Tulsa Drone

Tulsa Drone

Tulsa Drone

Songs From a Mean Season

Perpetual Motion Machine

One of my all-time favorite bands, Knife in the Water, were once labeled “space country” by a member of the British press and while their darkened palette of outlaw music was certainly made transcendent with the reliance on reverb and pedal steel, they don’t fit the bill nearly as well as Tulsa Drone. This group’s rustic ramble follows familiar pathways and dusty trails like any number of instrumental outfits, but their sound is tinted with a solar energy rarely found elsewhere. Much of this is thanks to, again, guitar effects that add a shimmering, quavering quality to the chiming notes, but Tulsa Drone lean heavily on the underused dulcimer throughout the ten tracks that make up Songs From a Mean Season. It provides the disc with a wonderfully loose and exotic texture, not necessarily evocative of a planetarium’s light show, but more in line with the cavernous echo associated with sci-fi’s huge, desolate space freighters. Of course, the band doesn’t simply plod along on its relative innovation, but keeps things lively as on “Risk Guitar” which could be The Velvet Underground’s “All Tomorrow’s Parties” force-fed through a reaper and bound together as a dusky campfire ode, or the slow, fuzzy three chord psychedelica of “Huntsman.”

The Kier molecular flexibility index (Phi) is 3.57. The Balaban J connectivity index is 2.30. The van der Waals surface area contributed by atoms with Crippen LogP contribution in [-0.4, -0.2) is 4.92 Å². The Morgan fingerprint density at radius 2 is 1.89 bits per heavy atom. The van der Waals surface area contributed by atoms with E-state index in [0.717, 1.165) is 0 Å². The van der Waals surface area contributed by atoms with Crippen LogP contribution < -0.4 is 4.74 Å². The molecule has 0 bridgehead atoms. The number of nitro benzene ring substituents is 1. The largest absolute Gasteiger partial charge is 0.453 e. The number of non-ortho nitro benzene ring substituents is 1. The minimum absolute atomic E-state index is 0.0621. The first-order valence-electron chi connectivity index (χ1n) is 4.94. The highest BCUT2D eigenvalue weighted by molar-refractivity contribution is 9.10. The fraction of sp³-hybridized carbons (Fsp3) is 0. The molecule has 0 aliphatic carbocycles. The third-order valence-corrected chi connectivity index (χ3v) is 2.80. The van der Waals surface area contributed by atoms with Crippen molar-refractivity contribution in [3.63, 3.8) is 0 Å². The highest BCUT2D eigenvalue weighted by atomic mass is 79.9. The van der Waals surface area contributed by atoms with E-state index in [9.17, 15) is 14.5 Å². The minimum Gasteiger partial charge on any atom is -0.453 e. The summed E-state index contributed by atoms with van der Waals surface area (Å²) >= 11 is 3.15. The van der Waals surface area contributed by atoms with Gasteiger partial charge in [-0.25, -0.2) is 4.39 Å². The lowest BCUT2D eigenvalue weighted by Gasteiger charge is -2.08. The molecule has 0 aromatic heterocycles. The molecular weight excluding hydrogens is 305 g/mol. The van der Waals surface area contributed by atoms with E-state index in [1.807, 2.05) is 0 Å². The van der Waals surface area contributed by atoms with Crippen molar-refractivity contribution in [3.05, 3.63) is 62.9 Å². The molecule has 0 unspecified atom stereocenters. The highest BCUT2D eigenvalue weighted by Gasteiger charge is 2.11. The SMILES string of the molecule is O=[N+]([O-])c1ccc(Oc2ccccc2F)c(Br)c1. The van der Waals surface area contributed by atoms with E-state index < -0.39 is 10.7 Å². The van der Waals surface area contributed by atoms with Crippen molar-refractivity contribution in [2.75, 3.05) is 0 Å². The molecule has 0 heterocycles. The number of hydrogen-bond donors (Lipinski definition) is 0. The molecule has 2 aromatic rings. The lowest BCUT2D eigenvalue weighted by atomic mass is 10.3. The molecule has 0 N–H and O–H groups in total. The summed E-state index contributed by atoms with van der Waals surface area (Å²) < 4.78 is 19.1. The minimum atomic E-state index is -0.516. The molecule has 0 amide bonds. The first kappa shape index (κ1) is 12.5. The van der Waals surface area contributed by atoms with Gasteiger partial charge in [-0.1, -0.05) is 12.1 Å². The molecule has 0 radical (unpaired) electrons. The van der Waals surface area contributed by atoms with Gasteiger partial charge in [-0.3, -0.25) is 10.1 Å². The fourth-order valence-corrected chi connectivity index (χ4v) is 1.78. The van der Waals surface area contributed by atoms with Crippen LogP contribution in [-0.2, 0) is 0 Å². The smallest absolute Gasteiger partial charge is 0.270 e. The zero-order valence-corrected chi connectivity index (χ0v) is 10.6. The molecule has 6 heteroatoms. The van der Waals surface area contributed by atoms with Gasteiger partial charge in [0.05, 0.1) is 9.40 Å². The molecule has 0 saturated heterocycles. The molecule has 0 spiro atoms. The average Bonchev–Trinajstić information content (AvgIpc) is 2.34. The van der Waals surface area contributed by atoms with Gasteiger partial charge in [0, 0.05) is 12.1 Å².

The group keeps the vocals to a minimum, only supplying them for two tracks. The first, “The Plague,” sees Erik Grotz’s deep intonation fit alongside Leonard Cohen and any number of melancholy-inflicted troubadours, while the second is a little more contemporary, recalling Paul Banks from Interpol if that band truly ever forsook the stultifying air of the city for a night of southern August humidity. It’s not exactly music for summer revelry, but it’s destined to speak volumes when heard in the inevitable pre-autumn comedown.

Perpetual Motion Machine: www.theperpetualmotionmachine.com

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